Mozambique has managed to keep COVID-19 at bay somewhat through past experiences, determination, and collaboration at international, national, and institutional levels.

Mouzinho Saide

General Director, Maputo Central Hospital (HCM)

Africa's advantage in dealing with the current pandemic is that COVID-19 is not the first health threat we have had to face in recent years. Since the first case was imported in Mozambique, the country was quick to implement all the required measures. Overall, the measures recommended by the government have been followed fairly effectively, and we noticed a good degree of collaboration between government institutions and international partners, ensuring things could continue to work. At the same time, we still see many people who still have not realized the real danger that COVID-19 represents to individuals and society. It is necessary that we follow the recommended prevention measures if we want to prevent local transmission rates from increasing dramatically. The health sector certainly faces the biggest challenge, so we had to be particularly quick and effective in taking action. We are responsible for three essential tasks: providing information on prevention, organizing testing, and treating cases. In particular, as a quaternary-level hospital, HCM had to mobilize and prepare for the new reality. We created our own internal training structure to train all professionals. We gradually acquired enough PPE for a medium-sized situation. We have put in place services, including a place for in-patients suspected to have COVID-19. For now, patients who test positive for COVID-19 are transferred to the Hospital Geral Polana Caniço, so that HCM can focus on attending to the general public.


Beatriz Ferreira

Founder and General Director, Instituto do Coração (ICOR)

We are happy to contribute, through our facility and means, to the fight against COVID-19. First, we are having training for all staff, from auxiliary personnel, receptionists, physicians, and paramedics, about this disease and all the hygienic and preventive measures required. We have been collaborating with the National Institute of Health and a South African laboratory, and we are creating conditions so we can do PCR here as well. The ICU of ICOR has eight beds, and they are all equipped with ventilators. We also have two more rooms available for patients who need isolation. We have put in some efforts to increase our number of ventilators and other equipment to deal with the pandemic, and you can imagine how hard and costly it has been to ship this to Mozambique in the midst of a global lockdown. We have some of the medicine that are showing positive results in China, namely chloroquine and azithromycin combined. We also have the antiretroviral Kaletra, which we plan to use as Plan B. For more severe cases that need oxygen supplementation, we have dexamethasone. In addition, we are also using anticoagulation to deal with the thrombosis effect associated with COVID-19. The best strategy is prevention. We have a duty to protect ourselves and others. It is essential we act and abide by the necessary measures and do not let the disease spread.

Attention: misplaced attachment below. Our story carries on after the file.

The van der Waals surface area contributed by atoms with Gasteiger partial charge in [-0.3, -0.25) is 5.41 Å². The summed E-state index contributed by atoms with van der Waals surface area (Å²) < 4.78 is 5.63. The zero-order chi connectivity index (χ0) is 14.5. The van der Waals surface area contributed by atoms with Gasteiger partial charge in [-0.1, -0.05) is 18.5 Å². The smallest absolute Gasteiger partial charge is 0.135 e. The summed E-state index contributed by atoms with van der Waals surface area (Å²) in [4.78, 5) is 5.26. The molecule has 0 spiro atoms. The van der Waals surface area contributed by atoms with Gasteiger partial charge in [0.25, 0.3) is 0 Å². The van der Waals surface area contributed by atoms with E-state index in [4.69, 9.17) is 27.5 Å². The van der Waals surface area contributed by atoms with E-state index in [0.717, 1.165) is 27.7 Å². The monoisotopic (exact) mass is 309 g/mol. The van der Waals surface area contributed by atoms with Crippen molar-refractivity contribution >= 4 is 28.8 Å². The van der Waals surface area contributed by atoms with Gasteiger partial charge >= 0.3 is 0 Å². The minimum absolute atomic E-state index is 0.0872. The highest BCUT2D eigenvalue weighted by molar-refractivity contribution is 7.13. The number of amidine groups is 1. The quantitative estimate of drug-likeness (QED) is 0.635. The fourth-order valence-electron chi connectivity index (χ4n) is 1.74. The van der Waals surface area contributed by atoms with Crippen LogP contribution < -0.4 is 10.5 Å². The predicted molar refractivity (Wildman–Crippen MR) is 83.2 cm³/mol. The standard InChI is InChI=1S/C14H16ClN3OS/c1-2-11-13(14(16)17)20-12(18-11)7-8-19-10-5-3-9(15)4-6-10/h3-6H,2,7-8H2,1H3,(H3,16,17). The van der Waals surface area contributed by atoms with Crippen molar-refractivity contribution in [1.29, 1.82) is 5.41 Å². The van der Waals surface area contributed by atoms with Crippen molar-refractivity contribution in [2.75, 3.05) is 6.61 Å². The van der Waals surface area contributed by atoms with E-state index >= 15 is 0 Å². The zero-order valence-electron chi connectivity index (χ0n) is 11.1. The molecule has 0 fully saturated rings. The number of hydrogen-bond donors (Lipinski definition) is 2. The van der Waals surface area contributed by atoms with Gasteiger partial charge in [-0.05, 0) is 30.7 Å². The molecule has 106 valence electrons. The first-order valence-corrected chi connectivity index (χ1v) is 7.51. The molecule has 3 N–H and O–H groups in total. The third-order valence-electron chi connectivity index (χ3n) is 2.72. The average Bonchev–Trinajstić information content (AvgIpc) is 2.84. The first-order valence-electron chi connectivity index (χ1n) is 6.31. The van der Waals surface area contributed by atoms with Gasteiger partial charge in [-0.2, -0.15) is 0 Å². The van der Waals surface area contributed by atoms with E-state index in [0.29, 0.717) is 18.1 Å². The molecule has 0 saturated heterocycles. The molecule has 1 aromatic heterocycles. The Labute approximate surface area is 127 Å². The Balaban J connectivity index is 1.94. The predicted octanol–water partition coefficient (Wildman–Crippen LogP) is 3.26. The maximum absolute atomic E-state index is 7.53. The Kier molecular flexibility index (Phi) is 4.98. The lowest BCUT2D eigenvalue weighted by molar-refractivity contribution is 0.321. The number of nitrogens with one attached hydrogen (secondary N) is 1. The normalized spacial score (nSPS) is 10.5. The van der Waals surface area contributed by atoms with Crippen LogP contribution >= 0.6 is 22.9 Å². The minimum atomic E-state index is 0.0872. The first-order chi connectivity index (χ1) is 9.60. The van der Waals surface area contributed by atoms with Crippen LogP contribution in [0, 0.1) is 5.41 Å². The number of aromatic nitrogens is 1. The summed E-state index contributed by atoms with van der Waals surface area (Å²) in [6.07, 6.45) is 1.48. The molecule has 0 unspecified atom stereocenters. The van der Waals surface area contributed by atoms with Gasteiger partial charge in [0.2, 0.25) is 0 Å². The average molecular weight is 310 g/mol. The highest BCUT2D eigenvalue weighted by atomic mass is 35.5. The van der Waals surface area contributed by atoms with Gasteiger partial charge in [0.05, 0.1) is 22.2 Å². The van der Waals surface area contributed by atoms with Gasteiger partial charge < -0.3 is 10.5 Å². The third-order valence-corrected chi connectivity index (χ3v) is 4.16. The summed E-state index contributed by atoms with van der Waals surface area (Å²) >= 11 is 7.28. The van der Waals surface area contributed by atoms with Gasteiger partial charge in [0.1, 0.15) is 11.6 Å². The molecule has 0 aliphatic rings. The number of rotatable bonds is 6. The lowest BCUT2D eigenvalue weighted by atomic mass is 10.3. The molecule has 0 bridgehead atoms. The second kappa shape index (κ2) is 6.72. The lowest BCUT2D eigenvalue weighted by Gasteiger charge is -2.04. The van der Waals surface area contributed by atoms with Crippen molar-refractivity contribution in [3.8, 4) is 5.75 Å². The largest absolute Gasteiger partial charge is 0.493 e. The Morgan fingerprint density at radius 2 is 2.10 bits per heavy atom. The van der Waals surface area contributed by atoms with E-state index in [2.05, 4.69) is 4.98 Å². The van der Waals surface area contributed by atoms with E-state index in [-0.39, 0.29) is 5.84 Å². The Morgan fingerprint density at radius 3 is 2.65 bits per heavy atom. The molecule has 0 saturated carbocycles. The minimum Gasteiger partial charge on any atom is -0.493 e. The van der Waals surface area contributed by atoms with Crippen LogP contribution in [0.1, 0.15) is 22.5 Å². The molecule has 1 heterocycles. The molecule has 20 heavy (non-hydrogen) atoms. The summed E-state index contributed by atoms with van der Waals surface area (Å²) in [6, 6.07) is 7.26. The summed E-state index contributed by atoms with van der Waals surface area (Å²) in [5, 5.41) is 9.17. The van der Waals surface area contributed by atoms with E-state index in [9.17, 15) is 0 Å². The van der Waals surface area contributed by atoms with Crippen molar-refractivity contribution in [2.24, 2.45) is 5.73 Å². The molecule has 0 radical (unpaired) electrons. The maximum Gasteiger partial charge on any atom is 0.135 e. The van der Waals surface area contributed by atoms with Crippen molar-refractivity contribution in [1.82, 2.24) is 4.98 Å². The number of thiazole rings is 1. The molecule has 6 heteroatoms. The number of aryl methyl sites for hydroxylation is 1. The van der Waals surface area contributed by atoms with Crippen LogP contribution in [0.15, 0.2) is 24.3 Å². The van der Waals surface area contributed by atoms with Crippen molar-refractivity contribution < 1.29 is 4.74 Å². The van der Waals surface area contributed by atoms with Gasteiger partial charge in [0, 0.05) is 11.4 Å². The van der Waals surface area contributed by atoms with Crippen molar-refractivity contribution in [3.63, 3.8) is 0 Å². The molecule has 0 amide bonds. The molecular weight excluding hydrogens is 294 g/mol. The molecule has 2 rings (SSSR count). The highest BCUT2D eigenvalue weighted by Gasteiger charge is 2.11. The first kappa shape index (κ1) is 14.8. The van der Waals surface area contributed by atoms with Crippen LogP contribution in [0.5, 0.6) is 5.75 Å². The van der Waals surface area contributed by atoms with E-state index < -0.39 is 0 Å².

Jorge Ribeiro

Managing Director, Medimport (Grupo Bial)

One important lesson that we have learned from this pandemic is that we need to be self-sufficient. China, India, and Europe prohibited the exports of protective material and medicines. Unfortunately, Mozambique depends on other countries and thus needed to act. The government created conditions to manufacture in masks with the available material, and with the implementation of social distancing measures, the worst was avoided. Medimport is one of the main suppliers of medicines in Mozambique. We were able to maintain our activities and deliver medicines. We faced some problems during the outbreak of the pandemic in March, when pharmacies placed extra orders to stock products. However, the situation is now stabilizing. Thankfully, we have stock for several months, and we are up to date with the market. In Mozambique, the pandemic started slightly later than in the European countries. European countries are now restarting some of the exports so we are not foreseeing any issues on the supply side. Being in Africa for 20 years, I have realized that challenges are a constant, and companies need to be extremely flexible. We are currently rolling out an expansion plan, where we still have no representations, thus spreading our footprint across provinces. The plan was postponed in 2019 due to the cyclones, and now we will wait for the end of COVID-19.


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